It seems unfortunate that the defendant's motion to interplead Ferretti was denied. See G. L. (Ter. Ed.) c. 231, Section 40. Favorable action would have given an opportunity to do justice simultaneously among all the parties to the instrument. We were informed at the arguments that an action by Stuart against Ferretti was tried with the case at bar, and a verdict returned for Ferretti. We do not speculate as to what circumstances might entitle Nichols to one half the deposit when his principal, the seller, has been adjudicated to be entitled to nothing.
In Towne v. Wason, 128 Mass. 517 , this court held that it was a good defence to a promissory note that the plaintiff, although in possession of the note, had no interest in it, and was prosecuting the action, not for the persons beneficially interested, but against their objection. In New England Trust Co. v. New York Belting & Packing Co. 166 Mass. 42 , a bank to which notes of the defendant had been pledged by another as collateral security, but which at the time of bringing suit had been paid in full by makers of other notes similarly pledged, was denied the right to sue on the defendant's notes for the benefit of the makers of the other notes who might be entitled to contribution but who did not consent to the bank's bringing suit and were not made parties. Neither case cited Prouty v. Roberts, which could not have been deemed material. All three cases preceded the enactment of the negotiable instruments law, which, however, does not seem to us to have affected the principles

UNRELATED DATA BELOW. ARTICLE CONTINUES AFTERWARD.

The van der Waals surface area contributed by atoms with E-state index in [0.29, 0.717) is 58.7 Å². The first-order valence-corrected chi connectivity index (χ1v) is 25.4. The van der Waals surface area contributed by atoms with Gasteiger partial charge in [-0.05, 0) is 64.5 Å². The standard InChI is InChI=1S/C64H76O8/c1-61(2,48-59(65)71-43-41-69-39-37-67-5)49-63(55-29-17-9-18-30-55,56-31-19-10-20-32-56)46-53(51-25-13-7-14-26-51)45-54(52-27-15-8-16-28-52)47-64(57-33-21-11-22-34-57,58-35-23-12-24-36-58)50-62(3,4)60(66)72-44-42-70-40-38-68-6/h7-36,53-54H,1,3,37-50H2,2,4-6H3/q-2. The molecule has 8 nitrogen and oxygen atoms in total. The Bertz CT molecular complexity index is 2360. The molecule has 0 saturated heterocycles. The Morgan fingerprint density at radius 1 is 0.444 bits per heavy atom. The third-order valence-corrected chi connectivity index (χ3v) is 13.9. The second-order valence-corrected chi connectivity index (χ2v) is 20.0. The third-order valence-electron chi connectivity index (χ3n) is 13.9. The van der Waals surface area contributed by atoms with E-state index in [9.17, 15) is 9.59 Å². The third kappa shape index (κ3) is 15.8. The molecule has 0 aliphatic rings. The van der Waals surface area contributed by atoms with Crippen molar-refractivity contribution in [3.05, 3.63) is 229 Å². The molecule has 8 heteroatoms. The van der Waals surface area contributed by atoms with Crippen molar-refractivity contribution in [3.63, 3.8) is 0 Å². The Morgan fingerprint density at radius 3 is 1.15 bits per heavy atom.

enunciated in them. Section 59 of the negotiable instruments law to which we are referred, G. L. (Ter. Ed.) c. 107, Section 82, [Note p491-1] is concerned with questions of proof, and the last sentence suggests the possibility that the defendant might set up the right of a third party should it overcome the prima facie case.
On the defendant's evidence, the essence of the present case is that the plaintiff, a wrongdoer who had possession of the check only as agent and under an arrangement which he is violating, can now recover the entire amount, although at most he never could have become entitled to more than one half of the proceeds, and although his principal, whose consent to the bringing of this action is not shown, is not entitled to the other half of the proceeds or in fact to anything. We think that there was a case for the jury.
[Note p489-1] The body of the check read:
|Somerville Savings Bank 53-125|
|Somerville, Mass.||____December 1,____1953|
|Pay to the order of||___________||Erminio Ferretti_________||$1,000.00|
|Sav. Bank||$1000 and 00 cts|
|To the Somerville National Bank|
|53-126 Somerville, Mass.||_____Ronald Livesey________Asst. Treasurer"|
[Note p491-1] "Every holder is deemed prima facie to be a holder in due course; but when it is shown that the title of any person who has negotiated the instrument was defective the burden is on the holder to prove that he or some person under whom he claims acquired the title as holder in due course. But the last mentioned rule does not apply in favor of a party who became bound on the instrument prior to the acquisition of such defective title."